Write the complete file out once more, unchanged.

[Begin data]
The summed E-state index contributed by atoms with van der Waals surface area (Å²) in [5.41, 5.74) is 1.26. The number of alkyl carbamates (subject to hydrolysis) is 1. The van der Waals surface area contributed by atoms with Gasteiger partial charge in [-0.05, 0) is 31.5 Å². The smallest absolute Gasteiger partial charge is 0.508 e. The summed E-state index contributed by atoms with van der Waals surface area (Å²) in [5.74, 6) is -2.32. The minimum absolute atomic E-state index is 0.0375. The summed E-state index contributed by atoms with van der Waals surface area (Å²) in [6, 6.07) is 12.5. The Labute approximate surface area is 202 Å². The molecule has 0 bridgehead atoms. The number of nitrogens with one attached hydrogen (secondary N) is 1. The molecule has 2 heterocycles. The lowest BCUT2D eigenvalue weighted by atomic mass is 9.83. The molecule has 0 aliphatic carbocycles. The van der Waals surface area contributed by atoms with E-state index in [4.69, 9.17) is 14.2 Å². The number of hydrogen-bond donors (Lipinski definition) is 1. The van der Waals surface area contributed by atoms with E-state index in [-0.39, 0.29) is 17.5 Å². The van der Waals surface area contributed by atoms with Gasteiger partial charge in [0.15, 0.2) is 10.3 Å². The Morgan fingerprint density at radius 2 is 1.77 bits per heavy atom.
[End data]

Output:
The summed E-state index contributed by atoms with van der Waals surface area (Å²) in [5.41, 5.74) is 1.26. The number of alkyl carbamates (subject to hydrolysis) is 1. The van der Waals surface area contributed by atoms with Gasteiger partial charge in [-0.05, 0) is 31.5 Å². The smallest absolute Gasteiger partial charge is 0.508 e. The summed E-state index contributed by atoms with van der Waals surface area (Å²) in [5.74, 6) is -2.32. The minimum absolute atomic E-state index is 0.0375. The summed E-state index contributed by atoms with van der Waals surface area (Å²) in [6, 6.07) is 12.5. The Labute approximate surface area is 202 Å². The molecule has 0 bridgehead atoms. The number of nitrogens with one attached hydrogen (secondary N) is 1. The molecule has 2 heterocycles. The lowest BCUT2D eigenvalue weighted by atomic mass is 9.83. The molecule has 0 aliphatic carbocycles. The van der Waals surface area contributed by atoms with E-state index in [4.69, 9.17) is 14.2 Å². The number of hydrogen-bond donors (Lipinski definition) is 1. The van der Waals surface area contributed by atoms with E-state index in [-0.39, 0.29) is 17.5 Å². The van der Waals surface area contributed by atoms with Gasteiger partial charge in [0.15, 0.2) is 10.3 Å². The Morgan fingerprint density at radius 2 is 1.77 bits per heavy atom.